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A client believes an engineer's designs are too costly,but the engineer fears that anything less may endanger the public.But the client insists on lowering the cost,what,in your opinion,should be the line of action of the engineer?

  • What is the severity of "endanger the public"? Going cheap on bridge or building materials would be different from a pinch-point on a toy – cdkMoose Nov 21 '18 at 16:20
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    What is the regulatory context? Is the engineer tasked with designing to any specific standard or code? Is there any external body that audits or approves the design? There really aren't anywhere near enough details to know how to answer this question. – dwizum Nov 21 '18 at 16:24
  • If you can't compromise on quality, compromise on scope. – rath Nov 21 '18 at 16:26
  • Could the engineer reasonably provide a risk analysis that shows/proves that the cost cutting measures materially impact safety (and would result in the need for $X additional insurance coverage, require $X additional maintenance or repair costs, etc?) – Meg Nov 21 '18 at 16:54
  • What kind of engineer? What kind of 'endanger the public'? What legal jurisdiction? What legal and professional standards are entailed by the title 'engineer', in this case? – AakashM Nov 22 '18 at 9:09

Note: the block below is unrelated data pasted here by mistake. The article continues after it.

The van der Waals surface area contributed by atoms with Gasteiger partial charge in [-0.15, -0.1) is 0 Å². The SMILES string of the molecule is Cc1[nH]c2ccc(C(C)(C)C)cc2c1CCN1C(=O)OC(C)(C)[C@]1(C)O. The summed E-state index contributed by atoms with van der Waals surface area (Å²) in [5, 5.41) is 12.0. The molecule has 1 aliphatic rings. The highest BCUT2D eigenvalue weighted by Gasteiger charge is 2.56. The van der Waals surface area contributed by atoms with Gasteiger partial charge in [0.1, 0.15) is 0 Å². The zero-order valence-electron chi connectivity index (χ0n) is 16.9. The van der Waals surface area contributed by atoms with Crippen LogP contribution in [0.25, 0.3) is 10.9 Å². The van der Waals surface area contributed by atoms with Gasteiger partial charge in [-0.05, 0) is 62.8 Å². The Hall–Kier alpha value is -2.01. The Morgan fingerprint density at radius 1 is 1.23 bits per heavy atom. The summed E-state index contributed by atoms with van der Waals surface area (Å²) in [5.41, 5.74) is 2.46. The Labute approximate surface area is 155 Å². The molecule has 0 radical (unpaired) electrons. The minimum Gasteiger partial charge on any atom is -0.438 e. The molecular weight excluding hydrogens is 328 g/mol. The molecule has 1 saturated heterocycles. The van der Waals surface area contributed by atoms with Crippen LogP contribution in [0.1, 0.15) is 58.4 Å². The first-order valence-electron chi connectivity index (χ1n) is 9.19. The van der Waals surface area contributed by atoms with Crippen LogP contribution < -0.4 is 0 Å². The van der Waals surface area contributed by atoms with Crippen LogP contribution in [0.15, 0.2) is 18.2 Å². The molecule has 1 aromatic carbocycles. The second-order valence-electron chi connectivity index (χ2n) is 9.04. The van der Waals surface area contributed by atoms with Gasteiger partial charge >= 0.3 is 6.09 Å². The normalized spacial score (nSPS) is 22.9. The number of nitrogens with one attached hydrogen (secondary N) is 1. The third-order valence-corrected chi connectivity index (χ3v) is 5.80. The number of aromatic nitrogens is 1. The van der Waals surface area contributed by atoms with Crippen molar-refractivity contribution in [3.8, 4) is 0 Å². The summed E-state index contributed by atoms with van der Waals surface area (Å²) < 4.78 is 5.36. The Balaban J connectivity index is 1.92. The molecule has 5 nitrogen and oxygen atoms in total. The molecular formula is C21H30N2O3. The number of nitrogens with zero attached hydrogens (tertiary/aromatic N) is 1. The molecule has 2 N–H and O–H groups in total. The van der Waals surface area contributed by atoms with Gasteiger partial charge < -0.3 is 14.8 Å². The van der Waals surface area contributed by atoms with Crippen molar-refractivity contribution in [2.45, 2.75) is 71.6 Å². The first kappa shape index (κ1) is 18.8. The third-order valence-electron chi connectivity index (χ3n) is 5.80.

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I work as a Mechanical Engineer for a large multinational and I have to tell you that in my company we take product safety very seriously. As an Engineer, you should do everything you can to try to accommodate the customer's requirements; however, if you come to the conclusion that it is simply not possible to reduce the price further without compromising the safety of the product, then you and/or your company should simply decline to provide the product.

If you are forced to choose between making a sale and product safety, you should always choose safety. Firstly, that is the ethical thing to do. Secondly, you and/or your company will be liable for the safety of a product that you sell, not your customer. If you sell a product that is inherently not safe, then you and/or the company will be taking on liability for that and if anyone is injured (or worse), then it can result in lawsuits coming back to you, which may result in the company making a loss on the product overall anyway. Besides that, there is the risk of damage to the company reputation from putting out an unsafe product. Once reputation has been damaged, it can be very difficult to recover, and that can also be very costly, from a longer-term perspective.

In summary: don't provide a product that you know is unsafe. Just don't do it - the risks are too large.

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  1. List out everything you considered and why you think it is not safe.
  2. Review your report with a pier.
  3. Talk to your boss.
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